Recall the confirmation fallacy: governments are great at telling you what they did, but not what they did not do. In fact, they engage in what could be labeled as phony philanthropy, the activity of helping people in a visible and sensational way without taking into account the unseen cemetery of invisible consequences. Bastiat inspired libertarians by attacking the usual arguments that showed the benefits of governments. But his ideas can be generalized to apply to both the Right and the Left.

Seneca and stoicism as a back door to explain why everything anti-fragile has to have more upside than downside

So, suspecting that Nero had a contract on her, she got herself Mithridatized against the poisons that would have been available to her son?s underlings. Like Mithridates, Agrippina eventually died by more mechanical methods as her son (supposedly) had assassins slay her, thus providing us with the small but meaningful lesson that one cannot be robust against everything. And, two thousand years later, nobody has found a method for us to get fortified against swords.

Stoicism, seen this way, becomes pure robustness?for the attainment of a state of immunity from one?s external circumstances, good or bad, and an absence of fragility to decisions made by fate, is robustness. Random events won?t affect us either way (we are too strong to lose, and not greedy to enjoy the upside), so we stay in the middle column of the Triad.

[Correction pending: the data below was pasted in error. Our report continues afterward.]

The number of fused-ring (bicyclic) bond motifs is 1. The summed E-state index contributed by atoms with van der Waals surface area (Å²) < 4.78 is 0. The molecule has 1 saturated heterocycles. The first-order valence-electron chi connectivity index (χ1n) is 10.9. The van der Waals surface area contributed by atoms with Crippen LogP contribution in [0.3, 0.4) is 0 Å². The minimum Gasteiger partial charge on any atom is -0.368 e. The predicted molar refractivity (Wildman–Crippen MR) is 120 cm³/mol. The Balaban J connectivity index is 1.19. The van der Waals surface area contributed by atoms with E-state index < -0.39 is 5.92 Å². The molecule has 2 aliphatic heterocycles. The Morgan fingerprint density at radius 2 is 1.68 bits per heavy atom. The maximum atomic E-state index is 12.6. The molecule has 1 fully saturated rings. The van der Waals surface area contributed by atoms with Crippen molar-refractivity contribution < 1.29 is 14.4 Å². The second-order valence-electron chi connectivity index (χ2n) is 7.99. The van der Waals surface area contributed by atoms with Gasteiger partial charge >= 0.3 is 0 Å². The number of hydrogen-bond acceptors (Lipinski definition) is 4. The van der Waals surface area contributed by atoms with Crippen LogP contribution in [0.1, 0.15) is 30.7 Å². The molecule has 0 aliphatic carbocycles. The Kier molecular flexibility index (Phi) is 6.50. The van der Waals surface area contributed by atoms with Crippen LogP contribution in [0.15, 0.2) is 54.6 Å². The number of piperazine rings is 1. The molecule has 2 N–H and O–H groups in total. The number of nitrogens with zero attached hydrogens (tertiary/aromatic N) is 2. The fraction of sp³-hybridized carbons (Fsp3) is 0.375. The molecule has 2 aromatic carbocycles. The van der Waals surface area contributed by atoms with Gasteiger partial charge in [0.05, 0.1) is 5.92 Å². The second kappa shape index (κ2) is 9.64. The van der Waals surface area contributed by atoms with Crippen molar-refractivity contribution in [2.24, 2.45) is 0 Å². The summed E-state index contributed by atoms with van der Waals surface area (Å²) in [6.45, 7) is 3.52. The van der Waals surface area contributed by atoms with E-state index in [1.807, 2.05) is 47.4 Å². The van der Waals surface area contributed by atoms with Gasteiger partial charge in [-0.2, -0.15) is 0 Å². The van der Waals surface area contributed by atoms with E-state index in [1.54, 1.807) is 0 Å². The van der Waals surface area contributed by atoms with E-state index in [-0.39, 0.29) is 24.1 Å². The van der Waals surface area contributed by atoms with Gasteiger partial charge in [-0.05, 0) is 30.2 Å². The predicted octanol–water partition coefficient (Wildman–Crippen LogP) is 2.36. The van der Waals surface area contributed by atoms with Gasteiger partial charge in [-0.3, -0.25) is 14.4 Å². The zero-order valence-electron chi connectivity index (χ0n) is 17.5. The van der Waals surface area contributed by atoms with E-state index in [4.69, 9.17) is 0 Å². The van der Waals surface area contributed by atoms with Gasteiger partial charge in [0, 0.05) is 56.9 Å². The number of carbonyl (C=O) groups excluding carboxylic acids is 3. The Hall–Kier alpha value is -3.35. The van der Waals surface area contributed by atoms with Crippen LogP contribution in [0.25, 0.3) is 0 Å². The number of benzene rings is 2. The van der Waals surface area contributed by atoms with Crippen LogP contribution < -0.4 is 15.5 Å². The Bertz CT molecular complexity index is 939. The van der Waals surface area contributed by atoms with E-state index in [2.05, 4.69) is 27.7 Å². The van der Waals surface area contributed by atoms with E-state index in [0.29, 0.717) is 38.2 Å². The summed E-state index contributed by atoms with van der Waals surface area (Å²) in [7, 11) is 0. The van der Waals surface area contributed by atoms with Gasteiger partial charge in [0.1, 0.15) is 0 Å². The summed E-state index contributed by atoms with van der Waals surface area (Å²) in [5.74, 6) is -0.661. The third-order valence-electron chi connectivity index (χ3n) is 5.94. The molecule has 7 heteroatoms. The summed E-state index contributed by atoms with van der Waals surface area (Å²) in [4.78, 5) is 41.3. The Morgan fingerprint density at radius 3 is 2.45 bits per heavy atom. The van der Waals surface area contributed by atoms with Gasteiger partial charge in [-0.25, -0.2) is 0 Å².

That very rare ability called imagination, that rarer quality called courage, and who make things happen.

The bonus for bankers fragilizes the system. Someone has the upside at the expense of others.

The difference between technology and slavery is that the slaves are fully aware that they are not free.

The grandchildren should not bear the debts of the grandparents.

The observation of the numerous misfortunes that attend all conditions forbids us to grow insolent upon our present enjoyments, or to admire a man's happiness that may yet, in course of time, suffer change. For the uncertain future has yet to come, with all variety of future; and to him only to whom the divinity has [guaranteed] continued happiness until the end we may call happy.

The psychologist Gerd Gigerenzer has a simple heuristic. Never ask the doctor what you should do. Ask him what he would do if he were in your place. You would be surprised at the difference

The track record of economists in predicting events is monstrously bad. It is beyond simplification; it is like medieval medicine.

There are designations, like economist, prostitute, or consultant, for which additional characterization doesn?t add information.

There is this error of thinking that things always have a reason that is accessible to us?that we can comprehend easily.

This idea that in order to make a decision you need to focus on the consequences (which you can know) rather than the probability (which you can?t know) is the central idea of uncertainty.

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Lebanese-American Essayist, Scholar, Statistician, Former Trader and Risk Analyst, Author of "The Black Swan: The Impact of the Highly Improbable"